Hyperhidrosis is a condition that causes people to sweat excessively. The condition is focal for some people, meaning that it simply affects one part of their body. For others, it affects the whole body. It is not a life-threatening condition. Understandably, it can be an embarrassing condition. It can put a hamper on a person’s ability to enjoy life, make new friends, and engage in romantic relationships.
Most people battling with this form of excessive sweating see it in their feet, armpits, hands, and groin. This is because these areas are where there are high concentrations of sweat glands. Some people are born with hyperhidrosis. Others develop it later on in life. It can be connected to an underlying health condition or can appear for no apparent reason.
Primary idiopathic hyperhidrosis is where a person has it and doctors do not understand why it’s there. Secondary hyperhidrosis is where doctors know that it is there because the person has a tumor, is dealing with diabetes, has gout, is obese, or has other issues.
Understandably, the symptoms associated with excessive sweating are embarrassing, can be very uncomfortable, and can lead to anxiety. It’s not uncommon for people to make major decisions in life, such as their career, the type of relationship they will get in, or the type of clothing they will choose, based solely on the way excessive sweating affects their lives.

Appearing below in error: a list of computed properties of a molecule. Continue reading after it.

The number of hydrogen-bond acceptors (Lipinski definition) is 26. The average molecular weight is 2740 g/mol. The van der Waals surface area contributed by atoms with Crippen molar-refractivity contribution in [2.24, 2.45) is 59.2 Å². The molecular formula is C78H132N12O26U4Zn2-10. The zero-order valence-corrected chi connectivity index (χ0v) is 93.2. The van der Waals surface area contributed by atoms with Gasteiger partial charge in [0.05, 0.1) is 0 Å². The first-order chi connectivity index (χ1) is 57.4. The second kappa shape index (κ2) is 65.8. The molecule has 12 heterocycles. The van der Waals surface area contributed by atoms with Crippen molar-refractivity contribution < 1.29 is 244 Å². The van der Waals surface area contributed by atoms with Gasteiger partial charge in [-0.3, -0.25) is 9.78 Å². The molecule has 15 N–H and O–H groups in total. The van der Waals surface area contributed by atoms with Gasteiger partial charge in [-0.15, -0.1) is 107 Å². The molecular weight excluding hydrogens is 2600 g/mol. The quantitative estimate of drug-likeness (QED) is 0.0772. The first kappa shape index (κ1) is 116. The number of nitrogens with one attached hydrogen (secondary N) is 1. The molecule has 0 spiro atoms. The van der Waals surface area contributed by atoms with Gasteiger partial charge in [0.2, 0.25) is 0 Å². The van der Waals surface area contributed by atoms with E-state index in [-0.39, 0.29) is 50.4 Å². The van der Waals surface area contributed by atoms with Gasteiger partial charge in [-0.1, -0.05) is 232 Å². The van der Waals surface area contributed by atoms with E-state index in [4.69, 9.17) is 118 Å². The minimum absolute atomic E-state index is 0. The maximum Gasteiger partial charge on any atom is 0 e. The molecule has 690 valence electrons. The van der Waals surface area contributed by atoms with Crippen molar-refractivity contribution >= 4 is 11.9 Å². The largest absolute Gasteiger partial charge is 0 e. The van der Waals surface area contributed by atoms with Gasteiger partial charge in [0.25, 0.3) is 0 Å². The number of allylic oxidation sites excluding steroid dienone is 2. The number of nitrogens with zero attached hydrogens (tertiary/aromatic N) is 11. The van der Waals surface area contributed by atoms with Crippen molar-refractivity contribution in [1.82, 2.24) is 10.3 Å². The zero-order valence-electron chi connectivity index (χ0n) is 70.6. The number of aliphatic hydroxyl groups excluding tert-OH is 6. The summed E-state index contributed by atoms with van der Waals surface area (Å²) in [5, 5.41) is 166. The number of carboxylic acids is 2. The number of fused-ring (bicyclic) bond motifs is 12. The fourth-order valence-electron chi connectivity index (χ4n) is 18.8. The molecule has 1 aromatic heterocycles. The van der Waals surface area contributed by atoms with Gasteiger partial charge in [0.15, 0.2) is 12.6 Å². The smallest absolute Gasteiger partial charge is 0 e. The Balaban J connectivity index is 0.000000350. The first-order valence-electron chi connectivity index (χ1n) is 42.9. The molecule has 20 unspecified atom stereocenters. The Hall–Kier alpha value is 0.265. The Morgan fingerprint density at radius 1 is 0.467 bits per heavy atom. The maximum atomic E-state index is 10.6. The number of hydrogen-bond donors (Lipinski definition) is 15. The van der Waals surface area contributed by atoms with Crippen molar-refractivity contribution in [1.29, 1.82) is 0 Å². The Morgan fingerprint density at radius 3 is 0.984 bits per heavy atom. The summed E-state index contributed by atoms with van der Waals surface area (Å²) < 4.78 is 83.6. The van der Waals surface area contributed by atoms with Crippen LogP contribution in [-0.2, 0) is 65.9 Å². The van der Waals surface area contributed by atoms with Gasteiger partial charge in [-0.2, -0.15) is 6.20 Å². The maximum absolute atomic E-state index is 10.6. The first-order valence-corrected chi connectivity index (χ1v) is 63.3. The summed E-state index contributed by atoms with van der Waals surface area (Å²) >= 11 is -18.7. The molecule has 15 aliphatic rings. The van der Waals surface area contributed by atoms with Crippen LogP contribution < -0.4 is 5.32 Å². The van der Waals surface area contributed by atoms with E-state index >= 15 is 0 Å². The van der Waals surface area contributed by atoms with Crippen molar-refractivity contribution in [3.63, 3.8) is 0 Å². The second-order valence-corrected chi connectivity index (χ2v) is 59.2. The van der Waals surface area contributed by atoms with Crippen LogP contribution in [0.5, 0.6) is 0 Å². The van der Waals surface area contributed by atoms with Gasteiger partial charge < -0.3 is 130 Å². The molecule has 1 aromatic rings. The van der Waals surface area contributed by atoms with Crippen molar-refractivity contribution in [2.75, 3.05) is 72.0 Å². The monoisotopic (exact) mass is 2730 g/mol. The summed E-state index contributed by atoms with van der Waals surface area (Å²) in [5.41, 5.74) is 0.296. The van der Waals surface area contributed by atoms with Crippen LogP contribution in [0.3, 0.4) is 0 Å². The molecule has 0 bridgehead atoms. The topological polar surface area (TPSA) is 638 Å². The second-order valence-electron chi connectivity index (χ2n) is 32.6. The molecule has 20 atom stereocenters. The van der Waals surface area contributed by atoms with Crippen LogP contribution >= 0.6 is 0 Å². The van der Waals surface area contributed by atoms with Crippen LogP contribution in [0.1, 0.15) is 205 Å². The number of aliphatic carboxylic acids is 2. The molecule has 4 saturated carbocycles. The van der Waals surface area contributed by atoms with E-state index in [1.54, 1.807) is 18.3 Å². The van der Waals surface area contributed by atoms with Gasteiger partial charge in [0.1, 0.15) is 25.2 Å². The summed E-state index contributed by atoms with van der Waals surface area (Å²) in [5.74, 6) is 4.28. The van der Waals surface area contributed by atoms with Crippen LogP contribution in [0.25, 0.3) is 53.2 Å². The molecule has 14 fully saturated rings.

What Causes Hyperhidrosis?
There was a time when the medical community mistakenly believed that the primary reason why a person suffers from excessive sweating is because they had an emotional or psychological disorder. They felt that individuals who were sweating excessively where anxious individuals, nervous, or overly stressed. However, research has shown that there is not necessarily a link between this type of excessive sweating and emotional distress.
In fact, people dealing with excessive sweating are no more prone to emotional disorders or anxiety than the general population. If they do have anxiety, the anxiety is connected to the fact that they are sweating so much and feel uncomfortable in social situations.
There are some studies that have outlined a possible genetic link to hyperhidrosis. Individuals who are experiencing excessive sweating as a secondary condition may have also experienced a spinal cord injury, diabetes, obesity, respiratory failure, infections, hypothyroidism, anxiety, substance abuse, as well as a whole host of other conditions.
There are a number of potential treatment options for hyperhidrosis. Many of these are pioneered by dermatologists. A popular form of non-surgical treatment is BOTOX® injections. BOTOX® injections can be used to relax the nerves that trigger sweat glands from activating. Individuals experiencing excessive sweating may need multiple injections to get the desired results.